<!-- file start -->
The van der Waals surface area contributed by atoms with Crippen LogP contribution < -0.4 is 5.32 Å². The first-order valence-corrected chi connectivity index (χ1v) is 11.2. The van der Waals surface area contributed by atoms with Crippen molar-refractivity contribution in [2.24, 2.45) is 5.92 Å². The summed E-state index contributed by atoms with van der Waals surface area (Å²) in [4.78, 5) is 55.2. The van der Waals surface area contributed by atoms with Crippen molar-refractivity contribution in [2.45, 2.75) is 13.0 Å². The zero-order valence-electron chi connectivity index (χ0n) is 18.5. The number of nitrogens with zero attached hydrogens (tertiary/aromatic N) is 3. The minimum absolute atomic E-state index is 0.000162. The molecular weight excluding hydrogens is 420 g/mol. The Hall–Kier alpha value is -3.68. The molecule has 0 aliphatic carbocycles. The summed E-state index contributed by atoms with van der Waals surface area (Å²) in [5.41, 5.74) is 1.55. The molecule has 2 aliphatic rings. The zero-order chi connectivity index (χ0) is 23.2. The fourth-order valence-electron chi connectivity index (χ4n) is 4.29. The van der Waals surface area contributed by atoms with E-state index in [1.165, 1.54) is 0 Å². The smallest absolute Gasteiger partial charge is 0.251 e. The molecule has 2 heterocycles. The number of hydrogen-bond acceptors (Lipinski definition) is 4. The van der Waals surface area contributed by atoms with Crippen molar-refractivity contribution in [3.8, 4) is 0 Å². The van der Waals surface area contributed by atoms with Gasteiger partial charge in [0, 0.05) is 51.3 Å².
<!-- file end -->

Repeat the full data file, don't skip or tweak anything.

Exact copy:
The van der Waals surface area contributed by atoms with Crippen LogP contribution < -0.4 is 5.32 Å². The first-order valence-corrected chi connectivity index (χ1v) is 11.2. The van der Waals surface area contributed by atoms with Crippen molar-refractivity contribution in [2.24, 2.45) is 5.92 Å². The summed E-state index contributed by atoms with van der Waals surface area (Å²) in [4.78, 5) is 55.2. The van der Waals surface area contributed by atoms with Crippen molar-refractivity contribution in [2.45, 2.75) is 13.0 Å². The zero-order valence-electron chi connectivity index (χ0n) is 18.5. The number of nitrogens with zero attached hydrogens (tertiary/aromatic N) is 3. The minimum absolute atomic E-state index is 0.000162. The molecular weight excluding hydrogens is 420 g/mol. The Hall–Kier alpha value is -3.68. The molecule has 0 aliphatic carbocycles. The summed E-state index contributed by atoms with van der Waals surface area (Å²) in [5.41, 5.74) is 1.55. The molecule has 2 aliphatic rings. The zero-order chi connectivity index (χ0) is 23.2. The fourth-order valence-electron chi connectivity index (χ4n) is 4.29. The van der Waals surface area contributed by atoms with E-state index in [1.165, 1.54) is 0 Å². The smallest absolute Gasteiger partial charge is 0.251 e. The molecule has 2 heterocycles. The number of hydrogen-bond acceptors (Lipinski definition) is 4. The van der Waals surface area contributed by atoms with Crippen molar-refractivity contribution in [3.8, 4) is 0 Å². The van der Waals surface area contributed by atoms with Gasteiger partial charge in [0, 0.05) is 51.3 Å².